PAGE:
$HBD on the other hand is meant to serve as a USD pegged stablecoin. Hive offers a 20% savings rate on $HBD (sound familiar?). Whether or not this algorithmic stablecoin can be trusted to keep its peg is beyond the scope of this intro to Hive. I’ll just leave this chart here for you to make your own assumptions:

Image source: https://coinmarketcap.com/currencies/hive-dollar/

Fees Be Gone!

As hard as it might be to comprehend for a typical crypto Twitter user, Hive actually operates without gas fees. As a social blockchain, posting content is one of the main functions yet considering the lack of fees, users are required to build up resource credits over time in order to post regular content, thus removing a significant risk of spam.

It’s important to remember that as the content is stored on-chain; it’s there forever. So rule number one on Hive: don’t be a d*ck.

The permanent status of your creative content and crystal clear transparency of your wallet’s contents take a bit of getting used to, but that’s the price to pay for a bit of decentralised social media these days.


Getting Paid On Hive

​​The thing that makes Hive so strong is its passionate community of creators. Once you get involved in a community, you’ll end up making pals with likeminded people, who may choose to upvote your content if it’s any good. Posts enter 7 day curation windows after they’ve been uploaded and the eventual $HIVE/$HBD rewards are split 50/50 between the author and the upvoters. Every now and then, you might come across a post that’s been upvoted by a curation trail, which is basically a list of accounts that delegate their voting rights to a single voter.

Here is a screenshot of some posts that are trending as I write this:

Screenshot taken from Ecency.

As you can see under the thumbnails, the rewards range from $64 to $105, and all 4 posts still have 6 more days of curation to go. These amounts will be split 50/50 between the author and all the people who upvoted. It’s an interesting system to say the least.


The HIVE Sign Up Process

There are a few signup options available to you, some of which cost a few bucks. My recommendation? Sign up via Ecency, it’s free. If you’re worried about privacy, just use a burner email. The private keys you’ll receive afterwards is what really counts. Also, you might want to switch off your VPN to get past security checks during this one-time signup. You can switch it back on again after.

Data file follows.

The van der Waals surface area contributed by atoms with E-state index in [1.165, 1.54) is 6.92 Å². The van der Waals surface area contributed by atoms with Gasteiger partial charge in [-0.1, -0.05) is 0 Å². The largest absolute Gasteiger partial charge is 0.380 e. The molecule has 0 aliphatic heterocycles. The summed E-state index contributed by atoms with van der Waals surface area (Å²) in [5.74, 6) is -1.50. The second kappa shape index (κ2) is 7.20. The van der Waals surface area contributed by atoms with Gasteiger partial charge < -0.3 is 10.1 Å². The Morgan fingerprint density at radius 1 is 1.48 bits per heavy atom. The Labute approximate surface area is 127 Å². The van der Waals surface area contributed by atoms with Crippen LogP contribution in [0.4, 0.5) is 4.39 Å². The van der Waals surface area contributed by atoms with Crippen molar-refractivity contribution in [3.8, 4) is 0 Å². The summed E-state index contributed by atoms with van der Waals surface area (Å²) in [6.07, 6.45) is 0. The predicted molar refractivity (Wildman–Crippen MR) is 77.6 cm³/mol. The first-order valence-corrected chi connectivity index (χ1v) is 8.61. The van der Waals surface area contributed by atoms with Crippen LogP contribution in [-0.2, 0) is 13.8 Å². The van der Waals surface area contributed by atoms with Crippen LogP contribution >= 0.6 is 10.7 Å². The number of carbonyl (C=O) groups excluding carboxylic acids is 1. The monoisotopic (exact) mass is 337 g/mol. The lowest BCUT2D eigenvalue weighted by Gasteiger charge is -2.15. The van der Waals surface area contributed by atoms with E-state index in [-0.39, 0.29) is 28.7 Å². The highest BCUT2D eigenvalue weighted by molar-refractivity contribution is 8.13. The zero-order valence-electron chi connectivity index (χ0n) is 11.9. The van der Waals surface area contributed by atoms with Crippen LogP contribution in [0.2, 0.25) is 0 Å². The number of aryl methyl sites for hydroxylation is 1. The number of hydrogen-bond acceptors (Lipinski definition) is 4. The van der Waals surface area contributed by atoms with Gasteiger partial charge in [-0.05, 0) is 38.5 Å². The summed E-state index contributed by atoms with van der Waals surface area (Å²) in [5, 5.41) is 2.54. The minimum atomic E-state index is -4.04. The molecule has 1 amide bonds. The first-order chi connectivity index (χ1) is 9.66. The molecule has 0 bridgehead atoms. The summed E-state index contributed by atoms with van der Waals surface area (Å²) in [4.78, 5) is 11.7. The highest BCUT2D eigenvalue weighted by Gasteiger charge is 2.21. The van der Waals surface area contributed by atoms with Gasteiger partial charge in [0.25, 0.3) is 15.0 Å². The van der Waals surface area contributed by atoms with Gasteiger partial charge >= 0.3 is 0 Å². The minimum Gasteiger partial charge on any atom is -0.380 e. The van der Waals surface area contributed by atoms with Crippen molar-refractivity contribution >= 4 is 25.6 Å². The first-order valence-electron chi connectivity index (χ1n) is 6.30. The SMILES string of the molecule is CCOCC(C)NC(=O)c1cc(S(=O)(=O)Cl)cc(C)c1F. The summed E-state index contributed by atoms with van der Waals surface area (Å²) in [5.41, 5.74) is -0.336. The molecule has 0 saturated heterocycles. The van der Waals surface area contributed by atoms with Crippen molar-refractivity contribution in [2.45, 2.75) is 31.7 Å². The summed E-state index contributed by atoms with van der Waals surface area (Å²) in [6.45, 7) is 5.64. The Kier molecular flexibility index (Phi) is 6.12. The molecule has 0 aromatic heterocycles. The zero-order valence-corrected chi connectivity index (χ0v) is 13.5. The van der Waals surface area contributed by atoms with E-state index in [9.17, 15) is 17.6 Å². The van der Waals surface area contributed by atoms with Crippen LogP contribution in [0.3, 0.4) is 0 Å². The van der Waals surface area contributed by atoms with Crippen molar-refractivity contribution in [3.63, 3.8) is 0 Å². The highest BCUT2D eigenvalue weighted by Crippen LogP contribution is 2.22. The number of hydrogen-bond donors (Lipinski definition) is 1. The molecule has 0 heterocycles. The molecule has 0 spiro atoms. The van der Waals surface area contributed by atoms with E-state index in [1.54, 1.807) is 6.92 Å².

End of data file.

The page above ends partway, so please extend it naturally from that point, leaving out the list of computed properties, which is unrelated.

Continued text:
Screenshot: signup.hive.io

Now comes the tricky part: password management. Pay attention here as this is by far the biggest difference between Hive and any other traditional social media platform.

Once you’re into Ecency, you’ll follow some instructions to receive your master password and a set of private keys. These alphanumeric codes are gigantic and case-sensitive, but I highly recommend writing them down and keeping them safe somewhere. If you lose these codes, it’s game over mate!

There are numerous keys with different access levels, usually the posting key is all you need.

Screenshot: wallet.hive.blog

As for regular interactions, Hive has a few different browser wallets that help you get around the various sites. Hive Keychain is by far the easiest one to use that I’ve come across.

Screenshot: Chrome Web Store

An exciting development for Hive is the recent collaboration with Ledger hardware wallets. My fellow web3 writer and published author Allen Taylor provided the press release for this collaboration. Crypto is a dish best served cold folks!

P.S. Subscribe to Allen’s Cryptocracy newsletter for your daily dose of expertly curated crypto news.

Closing Thoughts…

Well that’s it for today. Hive is a truly interesting, community-driven, Web3 ecosystem that doesn’t get half as much attention as it deserves. It would be a real shame if Twitter went down and that is definitely not something that I’m not rooting for. In either case, I highly recommend taking a look at Hive and trying out a bit of decentralised social media. You’ll find me over there posting both long and short form content under the handle @jasedmf.

Oh yes, I promised you some links. Well done for hanging in there! Here are some additional links and resources to get you even more clued in on Hive:


See you next time,

JaseDMF


Original content, copyright © JaseDMF 2022. First published on Medium.


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Comments

I see my Steemit account mirrored on Ecency. How to login to that mirrored account on Ecency?

$ 0.00
2 days ago

Hello, if your account predates the hard fork , then they should share a common history, just like Bitcoin and Bitcoin Cash. In theory your private keys should be the same on both chains and you would be able to log into Ecency, Peakd, Hiveblog, etc. using Hive Keychain for example.

But I'm certainly no expert and I signed up after the fork. You could try popping into the Hive or Ecency Discords, there are plenty of people there who could help you further. Just remember not to give away any private key info, but as a cyber security expert, I'm sure you know that!

$ 0.00
2 days ago

Yes, my account on Steem was created in 2017, so it was before the hard fork. I received email messages about the hard fork and to look into the new options. But I didn't do it then!

$ 0.00
2 days ago

What's your backup plan if Twitter goes down?

$ 0.00
2 days ago